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May 5, 2020
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No Motive - Transfer of Assets Abroad (Davies & Others v HMRC)

The Upper Tribunal has found that Mr Davies, Mr McAteer and Mr Evans-Jones (the taxpayers) could not benefit from the Motive Exemption or Treaty Relief in relation to overseas property income subject to UK tax under the Transfer of Assets Abroad rules.

Transfer of Assets Abroad Rules 

The transfer of assets abroad (TOAA) rules were brought in in their original form for income tax in 1935, and extended to capital gains tax (CGT) in 1965. The rules are complex and far reaching, but in short they may apply where non-UK resident companies or trusts are created which can benefit UK-resident individuals.

An income tax charge will apply to the individuals where the following conditions are met:

  • There must be a transfer of assets by (or procured by) an individual.
  • As a result of the transfer (alone or in conjunction with associated operations), income becomes payable to a person abroad (e.g. a company or a trust).
  • The individual has power to enjoy that income in some way as a result of a transfer of assets alone or together with associated operations, or receive/be entitled to receive a capital sum in any way connected with any relevant transactions.
  • The individual must be ordinarily resident in the UK in the year of liability.

Motive Defence/Exemption

A Motive Defence can be used to dis-apply the income tax charge where the individual can demonstrate that it would not be reasonable to conclude from the circumstances that avoiding tax was one of the purposes of the transaction, or otherwise satisfy HMRC that the transactions(s) was carried out for genuine commercial purposes and that any avoidance of tax was nothing more than incidental.

The Motive Exemption is not automatic and must be claimed in a self-assessment tax return.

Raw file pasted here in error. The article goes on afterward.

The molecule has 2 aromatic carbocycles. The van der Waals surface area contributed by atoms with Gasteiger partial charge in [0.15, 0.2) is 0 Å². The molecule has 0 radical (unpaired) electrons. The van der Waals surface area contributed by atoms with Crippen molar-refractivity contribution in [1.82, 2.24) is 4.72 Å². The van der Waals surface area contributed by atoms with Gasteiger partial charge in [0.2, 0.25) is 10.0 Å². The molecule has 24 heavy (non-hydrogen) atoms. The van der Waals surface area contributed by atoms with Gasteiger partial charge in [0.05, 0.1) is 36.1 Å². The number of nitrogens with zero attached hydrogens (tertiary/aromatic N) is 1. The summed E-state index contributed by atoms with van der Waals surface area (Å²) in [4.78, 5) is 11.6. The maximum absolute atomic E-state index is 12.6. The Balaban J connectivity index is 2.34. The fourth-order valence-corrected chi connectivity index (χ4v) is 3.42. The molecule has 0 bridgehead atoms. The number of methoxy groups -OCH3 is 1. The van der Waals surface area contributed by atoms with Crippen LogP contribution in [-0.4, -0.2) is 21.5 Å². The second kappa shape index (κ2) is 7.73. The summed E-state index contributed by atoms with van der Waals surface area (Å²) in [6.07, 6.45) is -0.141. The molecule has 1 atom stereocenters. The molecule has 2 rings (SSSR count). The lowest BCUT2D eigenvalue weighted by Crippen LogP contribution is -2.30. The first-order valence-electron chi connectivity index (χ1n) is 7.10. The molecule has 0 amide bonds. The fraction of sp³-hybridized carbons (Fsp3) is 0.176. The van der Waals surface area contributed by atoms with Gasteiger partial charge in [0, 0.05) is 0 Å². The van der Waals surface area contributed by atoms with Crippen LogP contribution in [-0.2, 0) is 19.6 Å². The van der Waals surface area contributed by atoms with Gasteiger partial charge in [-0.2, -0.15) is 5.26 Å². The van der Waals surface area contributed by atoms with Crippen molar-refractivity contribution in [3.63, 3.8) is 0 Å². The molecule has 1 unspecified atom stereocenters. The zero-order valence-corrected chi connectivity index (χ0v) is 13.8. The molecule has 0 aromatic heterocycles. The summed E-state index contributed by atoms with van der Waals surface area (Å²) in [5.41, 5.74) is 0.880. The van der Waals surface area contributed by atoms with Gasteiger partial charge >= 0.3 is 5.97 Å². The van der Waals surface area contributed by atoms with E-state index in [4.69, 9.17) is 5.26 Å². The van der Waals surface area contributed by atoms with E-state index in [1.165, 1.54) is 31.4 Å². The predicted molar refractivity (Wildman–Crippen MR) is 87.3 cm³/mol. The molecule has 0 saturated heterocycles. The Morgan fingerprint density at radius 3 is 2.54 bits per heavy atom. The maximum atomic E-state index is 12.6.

Treaty Relief 

The UK has double tax treaties with many countries to protect against the risk of double taxation where income/gains are liable to tax in more than one jurisdiction.

Background

The taxpayers sought to acquire a development property in the UK. This was facilitated through a Mauritian company, ABP Properties Ltd, on the basis that any profits would be taxable in Mauritius only under the UK-Mauritian double tax treaty (DTT).

The taxpayers each took out a life policy with Suisse Life & Pensions (Bermuda) Ltd, the owner of ABP Properties Ltd, and the taxpayers' entitlements under their life policies were in turn linked to ABP.

HMRC issued discovery assessments to the taxpayers, on the basis that the were subject to tax on the income of ABP Properties Ltd under the TOAA rules.

The case was brought to the First Tier Tribunal (FTT), where the taxpayers argued that the TOAA rules should not apply. They relied on the motive exemption, and should this fail, they argued that they were not liable to be taxed under the TOAA rules under Article 7 of the  DTT.

The FTT found that the motive exemption should not apply, and that relief would not be available under the DTT. The taxpayers appealed to the Upper Tribunal (UT).

The Case 

It was accepted that the taxpayers had made a transfer which fell within the TOAA rules. The questions was whether the Motive Defence could apply to exempt the income from UK tax.

The taxpayers argued that purpose of the transactions was to acquire pensions, however the UT agreed with the FTT's findings that the choice of pension arrangement also involved tax avoidance. It was on this basis that the Motive Exemption should not apply.

The taxpayers also argued that the income was not subject to tax under the DTT, and that this position should not change as a result of the application of the TOAA rules.

The UT provided that the DTT dealt with the taxation of a companies' profits, but not the UK's power to tax its residents. The income ABP Properties Ltd was found to be taxable in the UK on the individuals.

Concluding Thoughts

The TOAA rules are not straightforward to apply and have a wide reach. It may be necessary to consider not only the facts of the situation, but also relevant DTT articles, statutory provisions, and case law to determine whether income/gains are taxable in the UK.

If you are concerned that you overseas activities may be taxable in the UK, please contact our team.

Related Articles 

Home Or Away? Company Residence And CMC (23 October 2019)

Extra-Territorial Reach of HMRC Information Notices (31 May 2019)

 

Contact us today to discuss your tax requirements.
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